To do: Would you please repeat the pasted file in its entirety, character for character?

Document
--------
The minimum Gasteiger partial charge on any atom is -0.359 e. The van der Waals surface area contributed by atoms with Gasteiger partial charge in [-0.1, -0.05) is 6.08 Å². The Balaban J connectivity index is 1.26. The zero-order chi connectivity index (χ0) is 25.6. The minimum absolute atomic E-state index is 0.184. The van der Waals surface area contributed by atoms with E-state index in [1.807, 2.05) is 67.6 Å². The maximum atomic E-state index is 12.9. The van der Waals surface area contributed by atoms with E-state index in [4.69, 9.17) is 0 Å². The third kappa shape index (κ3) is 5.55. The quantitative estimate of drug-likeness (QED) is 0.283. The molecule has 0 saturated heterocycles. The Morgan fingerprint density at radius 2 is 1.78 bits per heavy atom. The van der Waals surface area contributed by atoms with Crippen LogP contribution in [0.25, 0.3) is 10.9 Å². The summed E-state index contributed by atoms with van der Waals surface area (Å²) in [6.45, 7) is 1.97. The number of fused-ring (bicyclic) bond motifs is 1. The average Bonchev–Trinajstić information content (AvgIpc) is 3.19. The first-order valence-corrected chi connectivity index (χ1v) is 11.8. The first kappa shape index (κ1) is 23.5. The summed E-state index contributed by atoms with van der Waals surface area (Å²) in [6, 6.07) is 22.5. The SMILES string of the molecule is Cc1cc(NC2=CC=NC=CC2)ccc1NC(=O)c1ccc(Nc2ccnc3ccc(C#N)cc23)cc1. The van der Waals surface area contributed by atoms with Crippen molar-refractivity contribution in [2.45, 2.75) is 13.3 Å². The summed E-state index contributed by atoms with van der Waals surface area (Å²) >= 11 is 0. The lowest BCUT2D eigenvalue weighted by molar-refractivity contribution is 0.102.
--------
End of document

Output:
The minimum Gasteiger partial charge on any atom is -0.359 e. The van der Waals surface area contributed by atoms with Gasteiger partial charge in [-0.1, -0.05) is 6.08 Å². The Balaban J connectivity index is 1.26. The zero-order chi connectivity index (χ0) is 25.6. The minimum absolute atomic E-state index is 0.184. The van der Waals surface area contributed by atoms with E-state index in [1.807, 2.05) is 67.6 Å². The maximum atomic E-state index is 12.9. The van der Waals surface area contributed by atoms with E-state index in [4.69, 9.17) is 0 Å². The third kappa shape index (κ3) is 5.55. The quantitative estimate of drug-likeness (QED) is 0.283. The molecule has 0 saturated heterocycles. The Morgan fingerprint density at radius 2 is 1.78 bits per heavy atom. The van der Waals surface area contributed by atoms with Crippen LogP contribution in [0.25, 0.3) is 10.9 Å². The summed E-state index contributed by atoms with van der Waals surface area (Å²) in [6.45, 7) is 1.97. The number of fused-ring (bicyclic) bond motifs is 1. The average Bonchev–Trinajstić information content (AvgIpc) is 3.19. The first-order valence-corrected chi connectivity index (χ1v) is 11.8. The first kappa shape index (κ1) is 23.5. The summed E-state index contributed by atoms with van der Waals surface area (Å²) in [6, 6.07) is 22.5. The SMILES string of the molecule is Cc1cc(NC2=CC=NC=CC2)ccc1NC(=O)c1ccc(Nc2ccnc3ccc(C#N)cc23)cc1. The van der Waals surface area contributed by atoms with Crippen molar-refractivity contribution in [2.45, 2.75) is 13.3 Å². The summed E-state index contributed by atoms with van der Waals surface area (Å²) >= 11 is 0. The lowest BCUT2D eigenvalue weighted by molar-refractivity contribution is 0.102.